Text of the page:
Char­ter panel angers re­formists

Bangkok Post - - SPOTLIGHT -

The char­ter amend­ment process thought to have been ready for lift-off was aborted un­ex­pect­edly in the few fi­nal hours be­fore par­lia­men­tar­i­ans were due to cast their votes to se­lect a mo­tion that would have set the stage for the rewrit­ing of the con­sti­tu­tion.

No­body doubts the re­la­tion­ship be­tween this week’s de­lib­er­a­tion of char­ter amend­ment bills and the anti-govern­ment, stu­den­tled move­ment which has flexed its mus­cle over the past weeks.

Pre­vi­ously, a re­write of the con­sti­tu­tion had looked un­likely to ma­te­ri­alise de­spite hav­ing been in­cluded in the govern­ment pol­icy state­ment.

How­ever, the chang­ing po­lit­i­cal cir­cum­stances were be­lieved to have made many govern­ment mem­bers think se­ri­ously about fix­ing the char­ter as cam­pus ral­lies spear­headed by the Stu­dent Union of Thai­land and the Free Youth move­ment grew against the govern­ment, ac­cord­ing to po­lit­i­cal ob­servers.

A to­tal of six con­sti­tu­tion amend­ment bills were tabled to par­lia­ment for de­bate with the one spon­sored by govern­ment coali­tion par­ties mosy likely to be picked as the frame­work for the re­write process — if any of the bills pass the first read­ing.

The govern­ment’s amend­ment bill paves the way for amend­ing Sec­tion 256 to al­low for the con­sti­tu­tion to be more eas­ily re­drafted and for the for­ma­tion of a Con­sti­tu­tion Draft­ing Assem­bly (CDA) to draw up a more demo­cratic char­ter.

The op­po­si­tion and anti-govern­ment groups have un­der­lined sev­eral de­mands for char­ter changes, one of them deal­ing with the scrap­ping of the coup-ap­pointed sen­a­tors who have a role to play in choos­ing a prime min­is­ter. The Se­nate’s power to help pick the coun­try’s leader, ac­cord­ing to the crit­ics, was a legacy of the coup de­signed to re­tain Gen Prayut Chan-o-cha as prime min­is­ter and down­right un­fair to other prime min­is­ter can­di­dates.

An­other amend­ment bill, which was put for­ward by the rights group, In­ter­net Di­a­logue on Law Re­form (iLaw), and de­scribed by the group as the “public’s draft”, ar­rived late, so it was not in­cluded in the Sept 23-24 par­lia­ment meet­ing agenda. House Speaker Chuan Leek­pai could not al­low it to be de­bated with­out hav­ing its con­tent ex­am­ined first.

While it is safe to say the govern­ment can­not turn back on the char­ter re­write, some crit­ics are con­cerned it may not be enough to keep the stu­dent ac­tivists off the streets.

Draw­ing a new char­ter is no sim­ple mat­ter and it is a time-con­sum­ing process.

For one of the six bills, which is backed up by the main op­po­si­tion Pheu Thai Party, the char­ter re­write process by the CDA is ex­pected to take 15 months. The govern­ment ver­sion, ac­cord­ing to some ob­servers, would take at least 24 months to draft.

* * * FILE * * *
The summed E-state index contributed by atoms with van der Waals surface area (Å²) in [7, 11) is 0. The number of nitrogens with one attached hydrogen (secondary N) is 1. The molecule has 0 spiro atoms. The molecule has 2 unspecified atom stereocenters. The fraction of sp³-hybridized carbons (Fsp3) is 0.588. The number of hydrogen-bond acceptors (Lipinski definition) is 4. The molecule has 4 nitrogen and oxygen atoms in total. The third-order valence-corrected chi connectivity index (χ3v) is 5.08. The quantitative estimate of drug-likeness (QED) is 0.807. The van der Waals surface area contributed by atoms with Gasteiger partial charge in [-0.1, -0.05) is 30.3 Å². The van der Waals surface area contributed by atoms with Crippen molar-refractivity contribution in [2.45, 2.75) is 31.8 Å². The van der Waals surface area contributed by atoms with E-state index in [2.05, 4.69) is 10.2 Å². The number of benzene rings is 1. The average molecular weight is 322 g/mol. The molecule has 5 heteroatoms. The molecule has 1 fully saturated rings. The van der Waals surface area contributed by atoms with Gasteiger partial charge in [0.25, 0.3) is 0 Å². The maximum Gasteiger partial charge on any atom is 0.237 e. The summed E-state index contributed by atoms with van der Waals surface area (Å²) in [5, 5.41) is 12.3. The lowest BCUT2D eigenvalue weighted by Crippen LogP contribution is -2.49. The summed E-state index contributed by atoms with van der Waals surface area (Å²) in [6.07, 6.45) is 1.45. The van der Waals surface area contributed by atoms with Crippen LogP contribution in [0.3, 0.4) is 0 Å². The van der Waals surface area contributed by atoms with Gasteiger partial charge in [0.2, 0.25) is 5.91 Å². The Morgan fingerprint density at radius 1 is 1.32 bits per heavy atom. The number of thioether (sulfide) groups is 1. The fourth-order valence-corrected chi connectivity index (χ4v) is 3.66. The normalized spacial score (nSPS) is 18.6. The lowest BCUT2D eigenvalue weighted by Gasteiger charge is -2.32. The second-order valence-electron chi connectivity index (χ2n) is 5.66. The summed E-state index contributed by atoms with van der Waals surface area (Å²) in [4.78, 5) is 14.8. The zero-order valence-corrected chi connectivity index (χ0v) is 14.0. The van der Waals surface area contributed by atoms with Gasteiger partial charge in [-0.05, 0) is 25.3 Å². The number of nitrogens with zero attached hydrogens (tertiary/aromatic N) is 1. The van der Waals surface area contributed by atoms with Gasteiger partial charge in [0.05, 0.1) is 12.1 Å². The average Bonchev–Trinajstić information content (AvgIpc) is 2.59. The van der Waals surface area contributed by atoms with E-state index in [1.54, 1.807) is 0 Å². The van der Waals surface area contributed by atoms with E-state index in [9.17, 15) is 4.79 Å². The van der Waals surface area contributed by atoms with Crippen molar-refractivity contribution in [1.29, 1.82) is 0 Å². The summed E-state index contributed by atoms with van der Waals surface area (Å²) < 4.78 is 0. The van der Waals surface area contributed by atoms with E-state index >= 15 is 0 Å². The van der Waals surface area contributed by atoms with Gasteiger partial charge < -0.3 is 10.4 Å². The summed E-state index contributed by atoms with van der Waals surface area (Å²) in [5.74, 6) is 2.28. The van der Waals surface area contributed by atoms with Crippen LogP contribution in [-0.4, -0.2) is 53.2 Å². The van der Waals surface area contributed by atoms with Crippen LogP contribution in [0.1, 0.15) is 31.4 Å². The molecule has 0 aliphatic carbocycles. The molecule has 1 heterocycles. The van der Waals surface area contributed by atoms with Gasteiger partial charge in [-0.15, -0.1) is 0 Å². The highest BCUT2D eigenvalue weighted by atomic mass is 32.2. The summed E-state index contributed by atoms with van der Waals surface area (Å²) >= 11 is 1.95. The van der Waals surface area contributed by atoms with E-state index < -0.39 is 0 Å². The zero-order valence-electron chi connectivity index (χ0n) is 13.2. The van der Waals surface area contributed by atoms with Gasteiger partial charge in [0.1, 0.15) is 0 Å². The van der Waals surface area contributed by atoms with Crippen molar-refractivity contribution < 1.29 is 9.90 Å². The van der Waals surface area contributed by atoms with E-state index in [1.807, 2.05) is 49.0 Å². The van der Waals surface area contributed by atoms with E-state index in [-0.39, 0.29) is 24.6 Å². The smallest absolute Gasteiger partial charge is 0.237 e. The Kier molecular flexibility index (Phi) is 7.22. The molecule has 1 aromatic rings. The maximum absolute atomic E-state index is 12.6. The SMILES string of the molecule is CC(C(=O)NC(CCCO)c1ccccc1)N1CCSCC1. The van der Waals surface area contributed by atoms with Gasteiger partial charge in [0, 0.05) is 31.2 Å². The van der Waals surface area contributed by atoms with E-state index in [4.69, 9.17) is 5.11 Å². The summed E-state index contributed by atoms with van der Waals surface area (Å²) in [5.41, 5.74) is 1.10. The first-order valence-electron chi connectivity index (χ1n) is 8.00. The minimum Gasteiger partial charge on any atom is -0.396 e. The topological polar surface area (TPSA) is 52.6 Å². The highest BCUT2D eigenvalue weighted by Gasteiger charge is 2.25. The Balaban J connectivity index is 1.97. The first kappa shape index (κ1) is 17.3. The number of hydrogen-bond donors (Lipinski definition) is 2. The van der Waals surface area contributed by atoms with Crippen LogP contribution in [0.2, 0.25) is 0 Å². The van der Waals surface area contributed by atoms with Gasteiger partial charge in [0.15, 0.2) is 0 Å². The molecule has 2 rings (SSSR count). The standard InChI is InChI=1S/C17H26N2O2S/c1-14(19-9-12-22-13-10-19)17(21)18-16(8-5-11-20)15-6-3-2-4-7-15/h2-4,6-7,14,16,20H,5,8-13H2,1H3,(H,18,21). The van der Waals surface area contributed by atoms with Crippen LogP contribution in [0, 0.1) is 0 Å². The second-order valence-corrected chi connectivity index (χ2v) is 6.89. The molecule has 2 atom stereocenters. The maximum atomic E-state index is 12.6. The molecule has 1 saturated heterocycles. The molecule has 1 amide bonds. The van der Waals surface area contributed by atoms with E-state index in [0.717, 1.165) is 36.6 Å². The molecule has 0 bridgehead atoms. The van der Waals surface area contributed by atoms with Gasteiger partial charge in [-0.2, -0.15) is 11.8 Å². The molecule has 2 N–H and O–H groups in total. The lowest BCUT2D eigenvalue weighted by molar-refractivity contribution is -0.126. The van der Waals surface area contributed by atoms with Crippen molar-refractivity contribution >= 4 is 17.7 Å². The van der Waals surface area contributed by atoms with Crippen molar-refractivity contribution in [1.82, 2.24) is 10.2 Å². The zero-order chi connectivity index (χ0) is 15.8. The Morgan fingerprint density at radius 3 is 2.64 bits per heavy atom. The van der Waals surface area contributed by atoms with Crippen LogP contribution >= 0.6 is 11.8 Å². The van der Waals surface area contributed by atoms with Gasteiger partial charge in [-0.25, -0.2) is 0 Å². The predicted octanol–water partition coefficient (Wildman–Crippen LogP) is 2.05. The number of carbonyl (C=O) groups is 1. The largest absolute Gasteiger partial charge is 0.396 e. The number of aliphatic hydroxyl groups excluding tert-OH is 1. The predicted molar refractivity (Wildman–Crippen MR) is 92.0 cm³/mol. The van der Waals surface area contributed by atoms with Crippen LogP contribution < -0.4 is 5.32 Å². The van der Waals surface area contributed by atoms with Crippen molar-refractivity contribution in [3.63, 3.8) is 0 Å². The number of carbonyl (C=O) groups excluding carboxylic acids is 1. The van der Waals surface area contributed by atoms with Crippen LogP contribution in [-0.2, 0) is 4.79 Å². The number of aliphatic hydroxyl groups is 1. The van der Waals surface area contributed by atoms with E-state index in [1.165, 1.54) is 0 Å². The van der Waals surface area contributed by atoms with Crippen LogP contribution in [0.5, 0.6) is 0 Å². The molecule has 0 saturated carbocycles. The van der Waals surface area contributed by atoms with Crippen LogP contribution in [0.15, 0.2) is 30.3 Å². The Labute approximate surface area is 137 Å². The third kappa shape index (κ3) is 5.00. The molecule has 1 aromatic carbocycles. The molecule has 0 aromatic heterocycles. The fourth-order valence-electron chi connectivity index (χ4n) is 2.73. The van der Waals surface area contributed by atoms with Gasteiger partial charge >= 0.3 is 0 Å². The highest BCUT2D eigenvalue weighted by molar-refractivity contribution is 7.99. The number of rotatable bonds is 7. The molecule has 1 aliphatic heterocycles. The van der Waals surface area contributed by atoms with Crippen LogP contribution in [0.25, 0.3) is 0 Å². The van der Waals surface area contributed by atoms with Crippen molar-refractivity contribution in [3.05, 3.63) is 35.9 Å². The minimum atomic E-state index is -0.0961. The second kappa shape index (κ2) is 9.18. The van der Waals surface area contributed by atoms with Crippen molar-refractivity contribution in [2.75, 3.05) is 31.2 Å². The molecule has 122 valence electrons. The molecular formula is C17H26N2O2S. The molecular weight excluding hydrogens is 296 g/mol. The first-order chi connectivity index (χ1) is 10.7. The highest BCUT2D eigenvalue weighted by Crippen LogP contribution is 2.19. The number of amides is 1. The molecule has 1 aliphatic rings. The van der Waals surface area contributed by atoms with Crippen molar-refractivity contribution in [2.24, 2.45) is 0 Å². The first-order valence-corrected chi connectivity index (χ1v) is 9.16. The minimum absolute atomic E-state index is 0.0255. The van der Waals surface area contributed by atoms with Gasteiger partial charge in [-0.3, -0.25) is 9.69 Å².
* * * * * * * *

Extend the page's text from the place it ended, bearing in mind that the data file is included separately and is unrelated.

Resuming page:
Ac­cord­ing to a source in the govern­ment, while those in power were re­lieved the Sept 19-20 rally, mo­bilised by the United Front of Tham­masat and Demon­stra­tion (UFTD), was not marred by vi­o­lent con­fronta­tion, there is no guar­an­tee the stu­dent move­ment un­der the UFTD ban­ner will be pre­pared to wait out this process.

The lat­est de­vel­op­ments in par­lia­ment, how­ever, have raised fear of po­lit­i­cal un­rest af­ter the House voted on Thurs­day night to study the amend­ment mo­tions be­fore the MPs and sen­a­tors de­cide whether or not to ac­cept them for scru­tiny.

A com­mit­tee has been set up to con­duct the study, a process which is ex­pected to take a month.

The de­ci­sion to form the com­mit­tee an­gered the pro­test­ers and the op­po­si­tion which was ex­pect­ing par­lia­ment to at least vote the amend­ment mo­tions for scru­tiny.

Pai­boon Ni­titawan, a Palang Pracharath Party MP, ini­ti­ated the pro­posal to set up the com­mit­tee which will com­prise MPs from the coali­tion par­ties and sen­a­tors. The op­po­si­tion re­fused to be part of the panel.

The six mo­tions will be stud­ied for one month be­fore the joint sit­ting re­con­venes in Novem­ber to vote again on whether to ac­cept the mo­tions in their first read­ing.

The study com­mit­tee was crit­i­cised by op­po­nents as a govern­ment tac­tic to put the is­sue of char­ter amend­ment on the back burner.

Se­na­tor Som­jate Boon­thanom has warned the pro­pos­als to amend Sec­tion 256 of the con­sti­tu­tion to re­move the pow­ers of the Se­nate will lead to “a par­lia­men­tary dic­ta­tor­ship”. Also, rewrit­ing or writ­ing a new con­sti­tu­tion should be ap­proved by a ref­er­en­dum to keep the par­lia­ment from tak­ing the mat­ter into its own hands.

Pai­boon: Calls for fur­ther study

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